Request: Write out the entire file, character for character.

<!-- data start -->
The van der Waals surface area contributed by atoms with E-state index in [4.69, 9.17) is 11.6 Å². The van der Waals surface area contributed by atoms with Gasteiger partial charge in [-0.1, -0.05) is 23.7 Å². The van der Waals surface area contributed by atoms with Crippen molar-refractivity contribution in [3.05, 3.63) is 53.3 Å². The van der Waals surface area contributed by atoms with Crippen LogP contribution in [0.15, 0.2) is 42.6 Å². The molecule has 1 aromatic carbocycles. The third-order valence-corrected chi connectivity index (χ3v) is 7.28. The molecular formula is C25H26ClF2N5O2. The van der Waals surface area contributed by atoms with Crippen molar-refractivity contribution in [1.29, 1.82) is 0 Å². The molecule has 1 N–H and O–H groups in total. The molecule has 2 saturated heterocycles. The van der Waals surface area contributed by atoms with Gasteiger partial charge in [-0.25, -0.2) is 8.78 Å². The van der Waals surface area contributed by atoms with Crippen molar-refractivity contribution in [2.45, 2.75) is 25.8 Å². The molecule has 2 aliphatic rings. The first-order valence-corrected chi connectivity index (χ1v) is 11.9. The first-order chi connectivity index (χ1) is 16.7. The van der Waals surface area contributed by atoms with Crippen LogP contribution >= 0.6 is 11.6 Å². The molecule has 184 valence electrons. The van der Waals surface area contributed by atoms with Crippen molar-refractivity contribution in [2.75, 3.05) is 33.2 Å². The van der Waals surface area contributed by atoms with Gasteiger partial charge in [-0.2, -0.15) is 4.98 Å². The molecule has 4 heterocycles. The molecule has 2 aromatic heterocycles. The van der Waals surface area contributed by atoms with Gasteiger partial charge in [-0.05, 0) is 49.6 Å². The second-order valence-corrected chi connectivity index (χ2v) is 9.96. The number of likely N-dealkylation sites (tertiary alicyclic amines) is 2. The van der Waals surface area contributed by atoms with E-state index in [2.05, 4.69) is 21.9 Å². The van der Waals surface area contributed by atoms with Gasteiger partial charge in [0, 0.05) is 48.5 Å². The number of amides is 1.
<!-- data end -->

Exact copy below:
The van der Waals surface area contributed by atoms with E-state index in [4.69, 9.17) is 11.6 Å². The van der Waals surface area contributed by atoms with Gasteiger partial charge in [-0.1, -0.05) is 23.7 Å². The van der Waals surface area contributed by atoms with Crippen molar-refractivity contribution in [3.05, 3.63) is 53.3 Å². The van der Waals surface area contributed by atoms with Crippen LogP contribution in [0.15, 0.2) is 42.6 Å². The molecule has 1 aromatic carbocycles. The third-order valence-corrected chi connectivity index (χ3v) is 7.28. The molecular formula is C25H26ClF2N5O2. The van der Waals surface area contributed by atoms with Crippen molar-refractivity contribution in [1.29, 1.82) is 0 Å². The molecule has 1 N–H and O–H groups in total. The molecule has 2 saturated heterocycles. The van der Waals surface area contributed by atoms with Gasteiger partial charge in [-0.25, -0.2) is 8.78 Å². The van der Waals surface area contributed by atoms with Crippen molar-refractivity contribution in [2.45, 2.75) is 25.8 Å². The molecule has 2 aliphatic rings. The first-order valence-corrected chi connectivity index (χ1v) is 11.9. The first-order chi connectivity index (χ1) is 16.7. The van der Waals surface area contributed by atoms with Crippen LogP contribution >= 0.6 is 11.6 Å². The molecule has 184 valence electrons. The van der Waals surface area contributed by atoms with Crippen molar-refractivity contribution in [2.75, 3.05) is 33.2 Å². The van der Waals surface area contributed by atoms with Gasteiger partial charge in [-0.2, -0.15) is 4.98 Å². The molecule has 4 heterocycles. The molecule has 2 aromatic heterocycles. The van der Waals surface area contributed by atoms with Gasteiger partial charge in [-0.05, 0) is 49.6 Å². The second-order valence-corrected chi connectivity index (χ2v) is 9.96. The number of likely N-dealkylation sites (tertiary alicyclic amines) is 2. The van der Waals surface area contributed by atoms with E-state index in [2.05, 4.69) is 21.9 Å². The van der Waals surface area contributed by atoms with Gasteiger partial charge in [0, 0.05) is 48.5 Å². The number of amides is 1.